Incorporating uncertainty and variability into PBPK based predictions of human PK
H. Jones(1), R. Gieschke(2)
(1)Preclinical and (2)Clinical Modeling & Simulation, F. Hoffmann-La Roche AG, Basel, Switzerland
Background: PBPK (physiologically based pharmacokinetic) models are used in preclinical research to predict drug concentrations in plasma and various organs based on physiological (volumes, blood flows) and compound specific (partition coefficients, intrinsic clearance) parameters. In general, PBPK model parameters represent averages (often from a small number of measurements), literature data, or even educated guesses. Some PBPK model parameters might be very well characterized in terms of central tendency and dispersion (e.g. blood flow in human). When predicting drug concentrations such knowledge should be incorporated, thus addressing variability. Other PBPK model parameters might not be known enough to assign a firm statistical distribution. When predicting drug concentrations such (mis-)knowledge should be incorporated, thus addressing uncertainty.
Objectives: The objective was to characterize the impact of variability in physiological and compound specific parameters on PK predictions using PBPK models.
Methods: A PBPK model [1,2] was realized in ACSL (advanced continuous simulation language, AEgis Inc). Variability on physiological parameters was incorporated using the P3M database . After selection of relevant records (e.g. male, 18-45 y), multivariate (log)normal random vectors were generated preserving the predefined variance-covariance structure. Compound specific variability was incorporated based on experimental results (in vitro incubations) and standard PK equations. The ACSL program generated the random parameter vectors for a specified number of subjects and summarized predicted plasma-concentration versus time profiles into median, 5% and 95% percentiles.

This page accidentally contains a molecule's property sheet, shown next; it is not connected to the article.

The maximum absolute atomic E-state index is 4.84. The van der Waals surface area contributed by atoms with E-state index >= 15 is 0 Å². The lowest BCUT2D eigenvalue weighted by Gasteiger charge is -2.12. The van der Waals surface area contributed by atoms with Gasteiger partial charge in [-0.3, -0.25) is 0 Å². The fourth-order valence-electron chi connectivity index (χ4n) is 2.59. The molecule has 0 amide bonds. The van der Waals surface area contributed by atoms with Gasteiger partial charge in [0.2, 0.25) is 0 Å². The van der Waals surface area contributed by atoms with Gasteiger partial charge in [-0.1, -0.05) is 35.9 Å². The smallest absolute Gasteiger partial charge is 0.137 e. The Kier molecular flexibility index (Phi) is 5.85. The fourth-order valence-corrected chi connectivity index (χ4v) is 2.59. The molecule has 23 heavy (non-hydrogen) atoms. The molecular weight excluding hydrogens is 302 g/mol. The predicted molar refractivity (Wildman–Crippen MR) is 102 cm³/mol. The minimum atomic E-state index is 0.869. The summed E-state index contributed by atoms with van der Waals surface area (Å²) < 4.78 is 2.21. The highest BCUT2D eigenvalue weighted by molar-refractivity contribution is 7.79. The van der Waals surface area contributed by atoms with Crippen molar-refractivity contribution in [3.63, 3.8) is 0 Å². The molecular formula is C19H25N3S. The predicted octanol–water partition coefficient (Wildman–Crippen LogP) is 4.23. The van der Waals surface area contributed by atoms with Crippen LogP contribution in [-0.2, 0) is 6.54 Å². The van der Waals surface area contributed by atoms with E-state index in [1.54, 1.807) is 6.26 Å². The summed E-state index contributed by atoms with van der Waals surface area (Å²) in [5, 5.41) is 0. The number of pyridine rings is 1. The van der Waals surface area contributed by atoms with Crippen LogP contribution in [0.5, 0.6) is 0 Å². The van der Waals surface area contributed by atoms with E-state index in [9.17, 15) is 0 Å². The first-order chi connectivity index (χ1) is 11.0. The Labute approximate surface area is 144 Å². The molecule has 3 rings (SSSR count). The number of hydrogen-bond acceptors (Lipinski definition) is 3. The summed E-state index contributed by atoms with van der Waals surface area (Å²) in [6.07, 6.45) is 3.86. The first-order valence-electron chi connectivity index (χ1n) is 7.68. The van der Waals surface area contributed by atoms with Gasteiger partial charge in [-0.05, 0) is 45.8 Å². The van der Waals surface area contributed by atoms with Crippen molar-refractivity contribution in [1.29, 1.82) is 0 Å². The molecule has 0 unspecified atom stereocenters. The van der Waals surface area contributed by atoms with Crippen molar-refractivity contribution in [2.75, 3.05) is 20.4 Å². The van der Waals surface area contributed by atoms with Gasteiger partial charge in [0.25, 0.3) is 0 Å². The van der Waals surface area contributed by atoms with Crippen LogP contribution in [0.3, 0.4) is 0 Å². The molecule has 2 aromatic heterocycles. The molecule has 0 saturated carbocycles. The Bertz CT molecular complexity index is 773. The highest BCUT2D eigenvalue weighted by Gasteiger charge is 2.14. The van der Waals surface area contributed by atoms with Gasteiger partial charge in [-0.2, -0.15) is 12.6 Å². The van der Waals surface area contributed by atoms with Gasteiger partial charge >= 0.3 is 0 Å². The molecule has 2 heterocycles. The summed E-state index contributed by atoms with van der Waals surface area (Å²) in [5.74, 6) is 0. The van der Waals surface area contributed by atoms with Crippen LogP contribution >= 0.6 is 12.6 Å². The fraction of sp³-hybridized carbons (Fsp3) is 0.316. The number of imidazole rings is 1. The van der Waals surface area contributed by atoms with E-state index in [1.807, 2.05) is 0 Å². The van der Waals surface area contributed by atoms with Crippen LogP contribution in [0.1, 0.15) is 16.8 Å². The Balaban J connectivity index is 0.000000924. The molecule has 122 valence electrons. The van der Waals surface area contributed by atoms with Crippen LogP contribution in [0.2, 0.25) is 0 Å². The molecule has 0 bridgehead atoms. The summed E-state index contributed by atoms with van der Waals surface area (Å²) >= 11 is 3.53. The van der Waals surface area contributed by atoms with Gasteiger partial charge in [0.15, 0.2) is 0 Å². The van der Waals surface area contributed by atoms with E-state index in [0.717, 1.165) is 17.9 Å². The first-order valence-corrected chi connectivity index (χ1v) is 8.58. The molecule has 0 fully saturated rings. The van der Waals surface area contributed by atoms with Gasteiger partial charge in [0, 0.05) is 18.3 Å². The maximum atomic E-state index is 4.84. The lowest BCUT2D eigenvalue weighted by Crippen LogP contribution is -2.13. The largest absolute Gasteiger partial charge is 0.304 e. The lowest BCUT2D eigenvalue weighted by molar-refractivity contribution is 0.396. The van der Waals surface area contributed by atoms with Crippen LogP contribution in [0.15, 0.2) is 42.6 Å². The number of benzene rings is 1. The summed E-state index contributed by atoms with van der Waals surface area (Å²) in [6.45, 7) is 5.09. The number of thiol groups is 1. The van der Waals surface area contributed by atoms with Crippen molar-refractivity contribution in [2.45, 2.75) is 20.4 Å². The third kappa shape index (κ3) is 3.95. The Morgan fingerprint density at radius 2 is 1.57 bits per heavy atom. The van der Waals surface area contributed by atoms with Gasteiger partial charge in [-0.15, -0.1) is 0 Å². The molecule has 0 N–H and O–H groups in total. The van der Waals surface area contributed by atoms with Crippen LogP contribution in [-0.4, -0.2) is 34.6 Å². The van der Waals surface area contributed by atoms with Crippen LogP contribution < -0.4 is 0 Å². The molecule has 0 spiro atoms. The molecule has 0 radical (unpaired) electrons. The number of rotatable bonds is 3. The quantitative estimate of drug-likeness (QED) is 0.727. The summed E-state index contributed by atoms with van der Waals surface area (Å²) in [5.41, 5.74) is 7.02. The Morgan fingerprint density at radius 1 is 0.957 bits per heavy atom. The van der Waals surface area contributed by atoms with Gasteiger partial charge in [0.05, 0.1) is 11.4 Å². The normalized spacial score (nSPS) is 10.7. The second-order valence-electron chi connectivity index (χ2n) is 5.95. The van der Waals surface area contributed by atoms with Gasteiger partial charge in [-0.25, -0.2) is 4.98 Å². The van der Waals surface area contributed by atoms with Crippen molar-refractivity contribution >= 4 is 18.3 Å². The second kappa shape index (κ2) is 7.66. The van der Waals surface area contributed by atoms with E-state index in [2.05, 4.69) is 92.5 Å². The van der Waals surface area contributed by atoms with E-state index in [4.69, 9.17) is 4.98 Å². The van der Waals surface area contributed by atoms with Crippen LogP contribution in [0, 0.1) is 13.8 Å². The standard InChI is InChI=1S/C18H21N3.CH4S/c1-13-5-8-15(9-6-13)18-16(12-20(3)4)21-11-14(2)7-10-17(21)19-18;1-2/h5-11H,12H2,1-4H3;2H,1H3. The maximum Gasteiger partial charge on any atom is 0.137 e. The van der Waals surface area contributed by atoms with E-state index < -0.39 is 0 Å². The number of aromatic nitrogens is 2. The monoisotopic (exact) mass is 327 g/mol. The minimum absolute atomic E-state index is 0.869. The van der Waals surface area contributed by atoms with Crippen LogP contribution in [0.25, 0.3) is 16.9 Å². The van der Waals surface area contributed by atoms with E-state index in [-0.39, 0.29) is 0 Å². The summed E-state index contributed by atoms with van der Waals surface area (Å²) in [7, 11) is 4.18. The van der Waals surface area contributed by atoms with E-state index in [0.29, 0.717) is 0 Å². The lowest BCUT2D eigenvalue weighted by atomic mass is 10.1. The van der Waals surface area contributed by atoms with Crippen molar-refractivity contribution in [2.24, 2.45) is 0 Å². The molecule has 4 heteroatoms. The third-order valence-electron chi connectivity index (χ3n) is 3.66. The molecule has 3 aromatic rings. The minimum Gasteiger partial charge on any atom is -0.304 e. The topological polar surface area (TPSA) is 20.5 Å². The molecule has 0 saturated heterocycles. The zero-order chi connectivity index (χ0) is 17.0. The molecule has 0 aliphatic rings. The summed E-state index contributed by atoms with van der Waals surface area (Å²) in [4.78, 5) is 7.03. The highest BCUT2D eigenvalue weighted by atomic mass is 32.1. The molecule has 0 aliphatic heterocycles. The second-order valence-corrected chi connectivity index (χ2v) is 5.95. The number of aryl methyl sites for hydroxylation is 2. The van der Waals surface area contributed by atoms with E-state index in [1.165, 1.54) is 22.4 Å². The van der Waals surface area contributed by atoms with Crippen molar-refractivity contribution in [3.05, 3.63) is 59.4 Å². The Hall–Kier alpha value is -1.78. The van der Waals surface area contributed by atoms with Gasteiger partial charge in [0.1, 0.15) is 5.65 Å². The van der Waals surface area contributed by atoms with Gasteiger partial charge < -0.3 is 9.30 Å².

Results/Conclusion: So far, preliminary results from one iv administered compound suggest that physiologically related variability (as obtained from the P3M database) may not contribute much in addition to compound specific variability. However, the relationship between physiological and compound specific parameters and PK predictions needs to be investigated in more detail to better understand the sensitivity of the system.
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